Examples of Vampire Politics in Television
So, I have gotten a ton of requests for a watching list—a set of TV shows that can help people learn how to play the political game that is such a part of Vampire LARP. Well, I decided (just ten minutes before I put pen to paper, even) to write out a list of shows that might illustrate exactly how Kindred politics work in the World of Darkness. Here we go.
Ventrue – Rome is one of those shows that really takes a bit of effort on the part of the viewer to get into, but boy howdy is it good when you do. There is backstabbing, lying, manipulating, and war all going on in this historical epic. It starts kind of slow, but the politics really get ratcheted up a few episodes in, and then it doesn’t stop. The last season moves really fast, but they learned they were getting cancelled about halfway through writing it and had a bunch more to include.
House of Cards (US version)
Ventrue, Lasombra, Nosferatu
Information is king in this political drama. The story falls Frank Underwood, a whip in the House of Republicans, as he seeks to lead his party to success. While it is open to debate whether Frank himself is a Ventrue, Nosferatu, Lasombra, or even a Malkavian, the protagonist (?) is sure to serve as good inspiration for how to manipulate events and information in your favor.
Game of Thrones
All of Them. Really.
Ah yes, the good old GoT. If you haven’t seen it yet, watch it. It’s really good. In my opinion, every Clan is represented in some way in this show.
The Faceless Men are very much Assamites, who like to sit in judgment of the other parts of the world but still act like common paid assassins if the price is right.
The Starks are all Brujah (for the most part). They let their passion and their honor guide them, and they hate the Lannisters with the fire of a thousand suns, just as the Brujah hate the Ventrue.
The Red Priests of the Lord of Light (Melisandre in particular) are very much like the Followers of Set. They have their own viewpoint on how the world came to be and where it is headed, and they don’t ever fail to try and peddle their beliefs where they won’t be persecuted for it. Though, Setites are not always as… devout as the Red Priests can be.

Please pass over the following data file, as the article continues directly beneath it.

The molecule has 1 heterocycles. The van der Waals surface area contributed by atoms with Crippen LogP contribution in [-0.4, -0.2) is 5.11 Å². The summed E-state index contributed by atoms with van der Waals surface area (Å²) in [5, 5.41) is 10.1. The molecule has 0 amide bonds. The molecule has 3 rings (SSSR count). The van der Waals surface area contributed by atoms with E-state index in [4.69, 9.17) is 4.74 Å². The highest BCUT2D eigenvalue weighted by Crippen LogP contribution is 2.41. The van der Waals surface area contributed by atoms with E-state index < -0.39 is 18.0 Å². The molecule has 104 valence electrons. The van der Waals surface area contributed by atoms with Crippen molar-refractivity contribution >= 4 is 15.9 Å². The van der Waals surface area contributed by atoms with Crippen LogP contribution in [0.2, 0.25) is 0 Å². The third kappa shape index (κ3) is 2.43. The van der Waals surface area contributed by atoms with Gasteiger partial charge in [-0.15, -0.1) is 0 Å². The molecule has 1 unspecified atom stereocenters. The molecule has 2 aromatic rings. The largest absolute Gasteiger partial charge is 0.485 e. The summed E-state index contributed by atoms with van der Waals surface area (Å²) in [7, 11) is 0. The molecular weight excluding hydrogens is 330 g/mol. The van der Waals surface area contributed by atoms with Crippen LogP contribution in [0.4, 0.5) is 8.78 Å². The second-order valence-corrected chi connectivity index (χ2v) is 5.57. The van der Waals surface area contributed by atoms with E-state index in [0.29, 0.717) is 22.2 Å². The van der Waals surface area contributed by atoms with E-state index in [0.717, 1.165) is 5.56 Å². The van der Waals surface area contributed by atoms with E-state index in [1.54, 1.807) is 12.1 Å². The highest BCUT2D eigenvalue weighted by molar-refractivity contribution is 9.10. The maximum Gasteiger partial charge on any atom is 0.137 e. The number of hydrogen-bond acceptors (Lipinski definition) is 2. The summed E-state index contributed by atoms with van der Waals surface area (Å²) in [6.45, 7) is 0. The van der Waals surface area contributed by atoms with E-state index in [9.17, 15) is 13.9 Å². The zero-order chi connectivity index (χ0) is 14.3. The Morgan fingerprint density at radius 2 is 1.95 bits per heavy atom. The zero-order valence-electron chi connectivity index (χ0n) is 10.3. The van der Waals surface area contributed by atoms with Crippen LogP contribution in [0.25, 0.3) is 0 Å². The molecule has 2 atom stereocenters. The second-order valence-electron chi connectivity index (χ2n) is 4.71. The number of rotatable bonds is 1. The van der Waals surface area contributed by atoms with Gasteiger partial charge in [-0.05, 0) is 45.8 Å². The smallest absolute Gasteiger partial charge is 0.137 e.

The Wildlings are very similar to the Gangrel. They don’t care much for your “civilization,” thank you very much, and they are content to hang out where no one else wants to be. That being said, they are not above alliances when it suits them.
While there isn’t a really close analogue to the Giovanni in the setting, the Iron Bank of Bravos comes the closest. They are very pushy with their business clout, and they don’t tolerate those who cross them. (To be honest, there are better analogues to the Giovanni in other shows.)
Petyr Baelish (aka Littlefinger) is a Lasombra if there has ever been one put to screen. He slinks in the shadows and controls the people around him, working his way into power where he can find it. If only he was a cardinal in the church, he would be a four corners match.
It’s often easy to find Malkavians in fiction; you just look for the crazy one. But it is harder to find one that is politically active and successful. Luckily for us, there’s someone in GoT that fits that description: Ramses Bolton. He is obviously unhinged, but he doesn’t let that stop him from gaining power. In fact, he leverages his insanity to get himself an even bigger share. Joffrey (coughLannistercough) Baratheon and Viserys Targaryen are other decent examples, but they were not very good at the politics thing. You could argue that Stannis is also a Malkavian, but that might be pushing it.